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Lawmakers should adapt the laws to reality, not the other way around

  • Author: Larry Persily
    | Opinion
  • Updated: April 7, 2019
  • Published April 7, 2019

(Loren Holmes / ADN) The Alaska House chamber at the Capitol building in Juneau

Gov. Mike Dunleavy is right. The Legislature and governor the past three years appropriated money for individual Permanent Fund dividends, contrary to the 1982 formula in state statute.

So what?

They did it for good reason. They did their job.

The Legislature voted to pass a responsible budget based on Alaska’s fiscal reality, balancing the needs and wants of individuals vs. the needs and services of the entire state.

Despite what the new governor promised voters last fall, communities do not live by dividends alone.

Legislators this year again are confronting that decision, again working to find the right balance.

Regardless whether we agree with every decision, it’s the prerogative of legislators to make budget choices that may not always follow the formulas they or their predecessors adopted years or even decades ago. When it comes to those spending decisions, the Alaska Constitution is clear and the courts have agreed: The Legislature each year decides how much to appropriate and for what. With very few exceptions, the constitution does not allow dedicated funds.

Legislators should not ignore state laws at will and a whim, but they have the right and responsibility to make budget decisions. That is their job, and it is our job to decide every election whether we like those decisions.

The Permanent Fund dividend is not the only example of the Legislature making spending decisions it believes are best for the state.

For example, state statute requires cities and boroughs to exempt from property taxes the first $150,000 in assessed value of a home owned by a senior citizen. The law says: “The state shall reimburse a borough or city … for the real property tax revenues lost to it.” Seems clear. But then, in 1986, when oil revenues tanked and the state was in a fiscal crisis, the Legislature stopped fully funding the reimbursements — along with multiple other spending cuts.

Then, in fiscal year 1997, lawmakers stopped appropriating even those reduced payments. It was all over. As the reimbursements ended, cities and boroughs across the state had to fully swallow the cost of the state-mandated property tax exemption.

Yes, the Legislature should have changed the law, taking the reimbursement off the books. But, admittedly, that is a harder political vote, so they avoided it. Still, the decision was clear: The state had to cut spending, and it was either this or something more important to our communities.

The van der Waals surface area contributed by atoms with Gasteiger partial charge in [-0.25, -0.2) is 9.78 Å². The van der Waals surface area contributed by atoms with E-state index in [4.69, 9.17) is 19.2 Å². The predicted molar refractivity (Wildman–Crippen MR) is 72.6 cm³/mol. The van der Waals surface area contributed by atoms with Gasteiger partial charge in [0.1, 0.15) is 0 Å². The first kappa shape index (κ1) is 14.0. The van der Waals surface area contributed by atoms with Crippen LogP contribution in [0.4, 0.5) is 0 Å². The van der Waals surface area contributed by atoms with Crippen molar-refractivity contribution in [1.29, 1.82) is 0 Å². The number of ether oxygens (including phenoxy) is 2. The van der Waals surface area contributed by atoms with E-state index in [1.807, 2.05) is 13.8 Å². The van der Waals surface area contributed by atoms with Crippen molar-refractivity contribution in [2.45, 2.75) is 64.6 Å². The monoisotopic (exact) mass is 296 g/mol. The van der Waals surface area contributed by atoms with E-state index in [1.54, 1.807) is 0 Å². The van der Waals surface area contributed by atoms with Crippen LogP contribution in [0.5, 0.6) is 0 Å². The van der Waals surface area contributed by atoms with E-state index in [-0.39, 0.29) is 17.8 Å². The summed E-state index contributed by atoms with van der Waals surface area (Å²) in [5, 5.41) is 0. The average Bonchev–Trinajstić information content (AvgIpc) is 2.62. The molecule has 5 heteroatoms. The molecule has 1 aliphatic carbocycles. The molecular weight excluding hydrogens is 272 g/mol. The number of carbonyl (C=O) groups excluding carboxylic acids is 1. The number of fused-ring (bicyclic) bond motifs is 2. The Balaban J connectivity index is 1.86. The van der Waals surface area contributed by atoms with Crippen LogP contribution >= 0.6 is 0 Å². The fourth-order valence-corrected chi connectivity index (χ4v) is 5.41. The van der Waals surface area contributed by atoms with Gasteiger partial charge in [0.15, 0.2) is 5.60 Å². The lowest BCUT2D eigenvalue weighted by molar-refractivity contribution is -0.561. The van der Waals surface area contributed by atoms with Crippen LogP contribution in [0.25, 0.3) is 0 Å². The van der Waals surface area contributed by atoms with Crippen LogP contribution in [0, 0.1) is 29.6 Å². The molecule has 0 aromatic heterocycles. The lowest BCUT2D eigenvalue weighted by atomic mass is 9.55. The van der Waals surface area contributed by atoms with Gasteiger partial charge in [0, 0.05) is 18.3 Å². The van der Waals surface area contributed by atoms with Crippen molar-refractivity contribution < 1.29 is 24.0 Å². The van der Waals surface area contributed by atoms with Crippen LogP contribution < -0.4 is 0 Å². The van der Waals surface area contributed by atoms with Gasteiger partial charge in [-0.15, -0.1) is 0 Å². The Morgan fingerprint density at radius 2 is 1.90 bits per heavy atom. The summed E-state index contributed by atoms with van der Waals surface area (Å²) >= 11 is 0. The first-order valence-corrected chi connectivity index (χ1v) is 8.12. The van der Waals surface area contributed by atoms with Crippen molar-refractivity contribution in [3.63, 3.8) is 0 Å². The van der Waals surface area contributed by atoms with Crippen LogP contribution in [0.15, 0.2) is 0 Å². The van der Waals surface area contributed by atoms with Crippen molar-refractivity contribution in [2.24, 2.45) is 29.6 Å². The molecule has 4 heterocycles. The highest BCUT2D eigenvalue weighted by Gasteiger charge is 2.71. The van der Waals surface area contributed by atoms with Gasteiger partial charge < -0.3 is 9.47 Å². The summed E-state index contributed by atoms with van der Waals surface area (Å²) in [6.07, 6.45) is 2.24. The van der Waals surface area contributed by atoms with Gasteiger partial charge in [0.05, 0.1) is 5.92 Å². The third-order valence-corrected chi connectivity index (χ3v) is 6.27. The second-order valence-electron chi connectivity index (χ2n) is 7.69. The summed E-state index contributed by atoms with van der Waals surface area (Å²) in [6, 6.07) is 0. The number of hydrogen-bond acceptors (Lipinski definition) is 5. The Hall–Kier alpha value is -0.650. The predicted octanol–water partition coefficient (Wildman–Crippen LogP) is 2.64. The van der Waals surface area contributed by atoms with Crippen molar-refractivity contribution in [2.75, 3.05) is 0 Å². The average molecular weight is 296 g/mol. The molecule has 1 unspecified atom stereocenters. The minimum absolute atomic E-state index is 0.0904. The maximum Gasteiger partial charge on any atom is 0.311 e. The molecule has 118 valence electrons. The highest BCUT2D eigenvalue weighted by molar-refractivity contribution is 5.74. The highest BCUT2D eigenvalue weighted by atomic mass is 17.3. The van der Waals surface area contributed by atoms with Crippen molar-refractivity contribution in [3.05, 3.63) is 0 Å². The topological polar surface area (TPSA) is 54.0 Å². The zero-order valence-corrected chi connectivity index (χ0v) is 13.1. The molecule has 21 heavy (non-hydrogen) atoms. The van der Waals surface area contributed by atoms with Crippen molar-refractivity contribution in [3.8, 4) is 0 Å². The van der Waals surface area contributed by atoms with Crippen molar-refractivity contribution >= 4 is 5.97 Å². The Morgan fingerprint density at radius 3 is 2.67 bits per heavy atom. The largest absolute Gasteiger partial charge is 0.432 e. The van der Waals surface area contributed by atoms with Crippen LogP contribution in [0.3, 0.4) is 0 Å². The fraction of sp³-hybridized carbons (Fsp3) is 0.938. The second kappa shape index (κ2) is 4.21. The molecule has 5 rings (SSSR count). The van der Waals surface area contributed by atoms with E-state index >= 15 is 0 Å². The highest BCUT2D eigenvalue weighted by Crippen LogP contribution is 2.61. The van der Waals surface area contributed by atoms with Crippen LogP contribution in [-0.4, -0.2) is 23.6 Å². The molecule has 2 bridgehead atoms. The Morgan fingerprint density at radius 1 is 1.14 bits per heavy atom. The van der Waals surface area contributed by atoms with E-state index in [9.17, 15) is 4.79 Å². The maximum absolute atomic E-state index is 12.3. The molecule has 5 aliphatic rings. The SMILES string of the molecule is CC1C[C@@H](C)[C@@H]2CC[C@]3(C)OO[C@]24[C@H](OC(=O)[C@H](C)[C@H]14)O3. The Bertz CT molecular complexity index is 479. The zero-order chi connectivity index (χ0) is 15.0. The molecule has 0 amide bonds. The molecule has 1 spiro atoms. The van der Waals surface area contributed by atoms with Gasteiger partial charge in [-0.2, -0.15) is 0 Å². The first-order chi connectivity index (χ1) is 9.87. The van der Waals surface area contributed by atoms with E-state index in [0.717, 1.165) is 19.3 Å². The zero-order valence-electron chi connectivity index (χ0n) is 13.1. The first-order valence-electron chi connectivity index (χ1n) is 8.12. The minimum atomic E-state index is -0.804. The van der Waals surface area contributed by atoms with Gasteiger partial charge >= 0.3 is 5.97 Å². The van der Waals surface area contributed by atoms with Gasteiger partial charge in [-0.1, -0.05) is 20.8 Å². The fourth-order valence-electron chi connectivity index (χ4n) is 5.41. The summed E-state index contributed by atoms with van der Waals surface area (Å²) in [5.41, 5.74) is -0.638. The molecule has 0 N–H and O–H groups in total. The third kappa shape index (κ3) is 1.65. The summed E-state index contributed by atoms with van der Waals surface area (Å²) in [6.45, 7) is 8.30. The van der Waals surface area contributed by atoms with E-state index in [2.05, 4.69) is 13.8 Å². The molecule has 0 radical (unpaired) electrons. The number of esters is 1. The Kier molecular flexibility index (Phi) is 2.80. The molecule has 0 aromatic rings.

The same is true for statutorily mandated state reimbursement of local school construction debt. Over the decades, the Legislature occasionally has short-funded the program, even though the statute says, “the state shall allocate to a municipality” under the formula in law. Legislators made the spending decisions, as is their responsibility. Communities did not like it, but they accepted that the choices are difficult and that the Legislature is accountable for the budget.

The spending plan that Gov. Bill Walker left behind in December would have appropriated almost $100 million to fund the state’s share of local school bonds for the fiscal year starting July 1. Dunleavy, looking to deliver on an unaffordable Permanent Fund dividend and a winning campaign promise, wants to eliminate the funding. At least the governor has been up-front about it and introduced legislation to change the law to end all state reimbursement of local school construction debt.

I expect the Legislature will not accept the governor’s proposal to totally walk away from the state’s share of local school construction debt payments. I also suspect they might short-fund the program a bit as they try to close the state’s serious budget deficit — just as lawmakers have done before when confronted with competing needs for a limited number of state dollars.

It’s the same for the dividend. The law sets out a formula for calculating the dividend, but the Legislature must balance multiple requests for limited dollars. Permanent Fund earnings, as the constitution tells us, are general fund dollars available for the budget, the same as cigarette taxes, oil taxes, motor vehicle registrations and court fines.

Strict adherence to a 37-year-old divided calculation formula is not a responsible way to make overall budget decisions for our communities and our long-term economic health.

The Legislature should exercise its budget powers in setting this year’s dividend, and then should change the formula in the law so that Alaskans can move on to other debates.

Larry Persily is a longtime Alaska journalist, with breaks for federal, state and municipal jobs in oil and gas and taxes, including deputy commissioner of the Alaska Department of Revenue 1999-2003 and chief of staff at the Kenai Peninsula Borough 2016-2017.

The views expressed here are the writer’s and are not necessarily endorsed by the Anchorage Daily News, which welcomes a broad range of viewpoints. To submit a piece for consideration, email commentary(at) Send submissions shorter than 200 words to or click here to submit via any web browser. Read our full guidelines for letters and commentaries here.